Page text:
|Long title||An Act to prevent the Exportation of Hats out of any of His Majesty's Colonies, or Plantations in America, and to restrain the Number of Apprentices taken by Hatmakers in the said Colonies or Plantations, and for the better encouraging the making Hats in Great Britain.|
|Citation||5 Geo II. c. 22|
|Territorial extent||British America and the British West Indies|
|Royal assent||15 July 1732|
|Commencement||15 July 1787|
|Repealed by||The Statute Law Revision Act 1867|
|History of passage through Parliament|
The Hat Act is a former Act of the Parliament of Great Britain (5 Geo II. c. 22) enacted in 1732 to prevent and control hat production by the colonists in British America.
It specifically placed limits on the manufacture, sale, and exportation of colonial-made hats. The act also restricted hiring practices by limiting the number of workers that hatmakers could employ, and placing limits on apprenticeships by only allowing two apprentices. The Hat Act was one of several legislative measures introduced by the British Parliament, seeking to restrict colonial manufactures, particularly in North American areas with available raw materials, and protect British manufactures from colonial competition.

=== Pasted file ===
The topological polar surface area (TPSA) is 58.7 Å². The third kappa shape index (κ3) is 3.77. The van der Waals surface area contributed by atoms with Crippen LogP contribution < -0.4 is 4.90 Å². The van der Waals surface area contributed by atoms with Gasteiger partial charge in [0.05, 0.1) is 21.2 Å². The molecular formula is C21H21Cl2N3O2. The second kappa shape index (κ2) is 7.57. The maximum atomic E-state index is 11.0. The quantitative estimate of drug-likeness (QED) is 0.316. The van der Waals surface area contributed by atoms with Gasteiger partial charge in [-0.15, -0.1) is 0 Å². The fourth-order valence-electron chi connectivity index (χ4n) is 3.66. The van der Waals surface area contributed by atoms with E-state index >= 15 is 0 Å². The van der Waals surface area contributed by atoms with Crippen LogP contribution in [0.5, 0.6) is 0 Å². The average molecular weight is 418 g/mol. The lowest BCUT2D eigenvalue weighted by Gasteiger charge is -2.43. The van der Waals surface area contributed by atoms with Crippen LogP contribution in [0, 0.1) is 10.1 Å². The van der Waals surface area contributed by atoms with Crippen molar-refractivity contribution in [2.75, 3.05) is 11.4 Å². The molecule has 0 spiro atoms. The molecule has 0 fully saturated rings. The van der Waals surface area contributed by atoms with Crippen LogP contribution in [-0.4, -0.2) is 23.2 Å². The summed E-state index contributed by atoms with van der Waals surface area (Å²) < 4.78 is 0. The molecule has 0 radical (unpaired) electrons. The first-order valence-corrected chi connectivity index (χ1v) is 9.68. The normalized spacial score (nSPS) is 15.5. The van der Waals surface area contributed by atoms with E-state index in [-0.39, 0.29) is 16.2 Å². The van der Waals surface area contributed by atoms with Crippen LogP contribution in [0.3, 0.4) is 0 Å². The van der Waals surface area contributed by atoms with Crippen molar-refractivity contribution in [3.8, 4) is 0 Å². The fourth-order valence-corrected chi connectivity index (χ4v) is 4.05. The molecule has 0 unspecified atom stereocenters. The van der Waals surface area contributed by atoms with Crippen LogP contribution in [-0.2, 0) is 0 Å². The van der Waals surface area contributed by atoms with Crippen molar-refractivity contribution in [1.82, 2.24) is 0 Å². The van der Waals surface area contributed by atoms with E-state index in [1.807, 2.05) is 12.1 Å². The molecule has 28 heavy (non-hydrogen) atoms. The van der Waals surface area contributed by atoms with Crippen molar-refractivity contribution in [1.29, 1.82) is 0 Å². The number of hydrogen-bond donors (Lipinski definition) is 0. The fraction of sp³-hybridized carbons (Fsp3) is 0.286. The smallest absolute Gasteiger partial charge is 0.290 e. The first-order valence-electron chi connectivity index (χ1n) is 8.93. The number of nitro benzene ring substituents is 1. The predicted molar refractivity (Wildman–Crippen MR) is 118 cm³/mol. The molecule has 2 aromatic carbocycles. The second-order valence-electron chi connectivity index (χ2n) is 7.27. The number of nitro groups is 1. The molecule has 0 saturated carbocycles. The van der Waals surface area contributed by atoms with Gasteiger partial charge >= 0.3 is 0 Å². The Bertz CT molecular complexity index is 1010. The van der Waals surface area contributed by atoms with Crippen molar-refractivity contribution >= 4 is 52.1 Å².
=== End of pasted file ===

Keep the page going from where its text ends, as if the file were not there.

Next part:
This law's effect was that Americans in the colonies were forced to buy British-made goods, and this artificial trade restraint meant that Americans paid four times as much for hats and cloth imported from Britain than for local goods. It was repealed by the Statute Law Revision Act 1867.
In his A Summary View of the Rights of British America, Thomas Jefferson denounced the Act as "an instance of despotism to which no parallel can be produced in the most arbitrary ages of British history".[circular reference]